The programme was scripted by Mike Burows and performed by Rupert Kirkham, broadcast on July the 16th, 2011.
Intro Track: Nortena, J Gomez-Crespo
Hullo, this is Classical Break on Somer Valley FM, and I’m Rupert Kirkham. Today’s programme was researched and scripted by Mike Burrows, and is a presentation of largely Spanish guitar-music. We have just heard Nortena, a piano-piece drawn from an Inca lullaby by the Argentinian composer, J Gomez-Crespo, 1900-1971, and arranged by the great guitarist Andres Segovia, of whom more later. Besides the lilt of melody, aided by the rhythmically defined though sweet-harmonied accompaniment, notice the use of rapping of the soundbox, an effect more resounding than can be gained by the tapping of strings con legno of a bowed instrument.
“Only one thing is more beautiful to hear than a guitar, and that is two guitars,” so Chopin professed. Developed from the lute and mandolin, the guitar has the lute’s fretted neck, but a flat-backed soundbox nipped in at the flanks that appears to owe something to the viol-family. The breadth of the body and length of neck promote resonance and an ease in finding notes, it is light for its size and a comfortable shape to hold aslant the midriff and lower chest by left hand on neck and right elbow and forearm. It comes in a variety of sizes, usually with four strings, its pubescent or matronly figure capable of a wide compass. It does not require the speed of note-production needed on, say, the mandolin, to create a sustained sonority. No other stringed instrument is easier to play well. In its simplicity, it can be supremely expressive, neither as heavy nor as over-resonant as a piano, and less scratchy than a bowed instrument. For centuries, it has been at home in most parts of the world, an instrument of choice for both colonialists and native peoples overtaken by European and American incursions. Beginning among hired musicians and courtiers, its use has thus spread until in both acoustic and electrical forms, it has become a pillar in the edifice of modern blues, pop- or folk music.
The Valencian, Joaquin Rodrigo (1901-99) wrote a number of concertante guitar-works in an approachable idiom that owes much to folk-music and Art-music in Spain, all sadly overshadowed by the admittedly justly popular Concierto D’Aranjuez. Blinded in an accident at the age of two, he was trained in his home town, Sagunto, and at the Madrid Conservatory. He arranged the music of such composers as Soler and the courtly composers of the Sixteenth to Eighteenth Centuries, revealing both a long historical perspective on the music of all Spain’s provinces and considerable imagination in orchestral scoring whose richness approaches that of Respighi, yet, as Respighi’s does, preserves the tang of an earlier period. This is achieved by favouring clear contrasts in the blending of the sections and treble, alto and bass registers of the orchestra.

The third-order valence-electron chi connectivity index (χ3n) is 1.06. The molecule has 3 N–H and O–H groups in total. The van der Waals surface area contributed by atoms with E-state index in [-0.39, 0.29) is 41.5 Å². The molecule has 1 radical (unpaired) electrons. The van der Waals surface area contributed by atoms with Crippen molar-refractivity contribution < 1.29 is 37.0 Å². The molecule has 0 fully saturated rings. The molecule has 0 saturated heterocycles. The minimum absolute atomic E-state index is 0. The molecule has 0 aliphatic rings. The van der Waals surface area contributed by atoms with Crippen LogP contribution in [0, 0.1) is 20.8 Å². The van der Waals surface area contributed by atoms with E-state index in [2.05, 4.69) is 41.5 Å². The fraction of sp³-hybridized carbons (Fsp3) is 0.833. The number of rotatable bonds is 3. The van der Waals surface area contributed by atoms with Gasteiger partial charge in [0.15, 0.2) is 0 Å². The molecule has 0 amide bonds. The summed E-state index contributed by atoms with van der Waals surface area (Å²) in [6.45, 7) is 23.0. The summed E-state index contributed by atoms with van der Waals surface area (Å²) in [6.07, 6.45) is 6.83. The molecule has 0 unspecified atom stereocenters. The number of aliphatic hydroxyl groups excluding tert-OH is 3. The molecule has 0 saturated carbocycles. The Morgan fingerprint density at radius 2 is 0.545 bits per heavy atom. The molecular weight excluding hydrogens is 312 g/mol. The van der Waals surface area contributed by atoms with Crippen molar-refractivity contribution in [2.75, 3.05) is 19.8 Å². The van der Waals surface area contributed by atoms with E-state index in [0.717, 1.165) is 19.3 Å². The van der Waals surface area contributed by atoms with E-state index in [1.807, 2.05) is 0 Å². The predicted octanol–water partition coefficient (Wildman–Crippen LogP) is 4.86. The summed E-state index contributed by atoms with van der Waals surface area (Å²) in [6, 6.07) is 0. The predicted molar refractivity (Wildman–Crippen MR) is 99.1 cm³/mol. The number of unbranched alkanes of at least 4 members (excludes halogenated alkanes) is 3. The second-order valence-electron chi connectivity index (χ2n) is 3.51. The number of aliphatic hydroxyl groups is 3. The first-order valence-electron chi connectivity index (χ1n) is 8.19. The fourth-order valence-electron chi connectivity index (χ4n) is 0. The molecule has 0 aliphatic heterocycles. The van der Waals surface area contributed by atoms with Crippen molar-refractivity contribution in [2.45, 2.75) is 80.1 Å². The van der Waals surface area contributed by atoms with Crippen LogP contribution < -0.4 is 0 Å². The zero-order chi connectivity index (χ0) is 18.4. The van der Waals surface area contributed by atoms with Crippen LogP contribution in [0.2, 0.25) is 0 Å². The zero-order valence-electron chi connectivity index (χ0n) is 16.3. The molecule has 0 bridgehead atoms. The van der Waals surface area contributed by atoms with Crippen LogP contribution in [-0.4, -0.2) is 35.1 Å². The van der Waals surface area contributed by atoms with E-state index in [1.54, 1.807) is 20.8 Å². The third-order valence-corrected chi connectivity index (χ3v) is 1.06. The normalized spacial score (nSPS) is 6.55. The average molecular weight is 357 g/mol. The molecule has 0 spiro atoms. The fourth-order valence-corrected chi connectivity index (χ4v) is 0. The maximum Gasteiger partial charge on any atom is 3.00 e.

Here is a movement, Canario, from his colourful four-movement Fantasia Para Un Gentilhombre, a homage to the 17th Century performer and composer Gaspar Sanz (c1650-c1710), the gentleman of the title, and based on songs and dances from Sanz’s published collections. This Fantasia was composed in 1954 for performance by Rodrigo’s friend Segovia.
A Canario is a variety of lively dance from the Canary Islands.
Track One: Fantasia Para Un Gentilhombre, Rodrigo
Often, we cry for the authentic, and decry the efforts of those who paid homage in the age before ours. We can check on an original in this instance. Gaspar Sanz’s Canario or Canarios in its solo-form shows us how brilliantly Rodrigo treats and develops his material.
Track Two: Canarios, Sanz
Now, let’s hear the set of Six Catalan Folksongs by the Catalan guitarist-composer, Miguel Llobet-Soles (1878-1938). Born in Barcelona, Llobet was one of the great artists of the guitar. A contemporary of Maurice Ravel, much of whose supersensitive sensibility and craftsmanship he shared, in Spanish music, he occupies an honoured position re-established by the end of the Franco-regime, which had subordinated all regions of Spain to rule from Madrid.. He lived a quiet life as a travelling musician welcomed by many countries around the world, and resident in Paris for long periods. His tours exhausted him (however!) and he returned to Barcelona. Tragically, he lost his mind during the Spanish Civil War, which broke out in 1936. His collapse came when his local church was fired; according to his wife, he was left with the mental image of an eyeball gouged out of its socket. His final illness followed swiftly, pleurisy ending his life soon after Barcelona was subjected to its first and heaviest air-raid.
Six Catalan Folksongs consists of: The Son of the Mother (A religious song), Amelia’s Testament, Robber’s Song, The Nightingale, Heir of The Rieras, and Christmas Night. We have heard the guitar dance, now let’s once again hear it sing.